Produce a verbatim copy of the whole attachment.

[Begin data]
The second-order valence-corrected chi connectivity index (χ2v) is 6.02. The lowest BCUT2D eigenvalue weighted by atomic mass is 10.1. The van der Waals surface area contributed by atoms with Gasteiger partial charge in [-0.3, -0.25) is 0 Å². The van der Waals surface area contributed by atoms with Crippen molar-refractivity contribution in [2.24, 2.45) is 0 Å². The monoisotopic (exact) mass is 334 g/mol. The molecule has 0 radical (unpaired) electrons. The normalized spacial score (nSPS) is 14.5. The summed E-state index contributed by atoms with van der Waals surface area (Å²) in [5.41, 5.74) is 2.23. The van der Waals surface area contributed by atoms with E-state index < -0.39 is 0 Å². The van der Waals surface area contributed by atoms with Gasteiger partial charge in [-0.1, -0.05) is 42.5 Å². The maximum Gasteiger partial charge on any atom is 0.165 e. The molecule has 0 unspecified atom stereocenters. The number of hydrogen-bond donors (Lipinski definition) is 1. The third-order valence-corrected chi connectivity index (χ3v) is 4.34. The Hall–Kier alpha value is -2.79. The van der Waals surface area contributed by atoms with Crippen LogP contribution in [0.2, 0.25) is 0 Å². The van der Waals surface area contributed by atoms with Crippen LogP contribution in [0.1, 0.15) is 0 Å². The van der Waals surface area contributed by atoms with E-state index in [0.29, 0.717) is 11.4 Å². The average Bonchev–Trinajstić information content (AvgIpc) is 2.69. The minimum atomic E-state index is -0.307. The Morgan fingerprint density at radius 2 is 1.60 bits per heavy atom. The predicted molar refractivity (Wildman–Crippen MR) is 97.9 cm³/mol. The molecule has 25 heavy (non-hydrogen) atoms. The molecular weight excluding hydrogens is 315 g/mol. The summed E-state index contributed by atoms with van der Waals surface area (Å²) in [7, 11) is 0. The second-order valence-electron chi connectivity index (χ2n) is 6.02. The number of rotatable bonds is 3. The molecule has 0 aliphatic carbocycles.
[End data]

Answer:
The second-order valence-corrected chi connectivity index (χ2v) is 6.02. The lowest BCUT2D eigenvalue weighted by atomic mass is 10.1. The van der Waals surface area contributed by atoms with Gasteiger partial charge in [-0.3, -0.25) is 0 Å². The van der Waals surface area contributed by atoms with Crippen molar-refractivity contribution in [2.24, 2.45) is 0 Å². The monoisotopic (exact) mass is 334 g/mol. The molecule has 0 radical (unpaired) electrons. The normalized spacial score (nSPS) is 14.5. The summed E-state index contributed by atoms with van der Waals surface area (Å²) in [5.41, 5.74) is 2.23. The van der Waals surface area contributed by atoms with E-state index < -0.39 is 0 Å². The van der Waals surface area contributed by atoms with Gasteiger partial charge in [-0.1, -0.05) is 42.5 Å². The maximum Gasteiger partial charge on any atom is 0.165 e. The molecule has 0 unspecified atom stereocenters. The number of hydrogen-bond donors (Lipinski definition) is 1. The third-order valence-corrected chi connectivity index (χ3v) is 4.34. The Hall–Kier alpha value is -2.79. The van der Waals surface area contributed by atoms with Crippen LogP contribution in [0.2, 0.25) is 0 Å². The van der Waals surface area contributed by atoms with Crippen LogP contribution in [0.1, 0.15) is 0 Å². The van der Waals surface area contributed by atoms with E-state index in [0.29, 0.717) is 11.4 Å². The average Bonchev–Trinajstić information content (AvgIpc) is 2.69. The minimum atomic E-state index is -0.307. The Morgan fingerprint density at radius 2 is 1.60 bits per heavy atom. The predicted molar refractivity (Wildman–Crippen MR) is 97.9 cm³/mol. The molecule has 25 heavy (non-hydrogen) atoms. The molecular weight excluding hydrogens is 315 g/mol. The summed E-state index contributed by atoms with van der Waals surface area (Å²) in [7, 11) is 0. The second-order valence-electron chi connectivity index (χ2n) is 6.02. The number of rotatable bonds is 3. The molecule has 0 aliphatic carbocycles.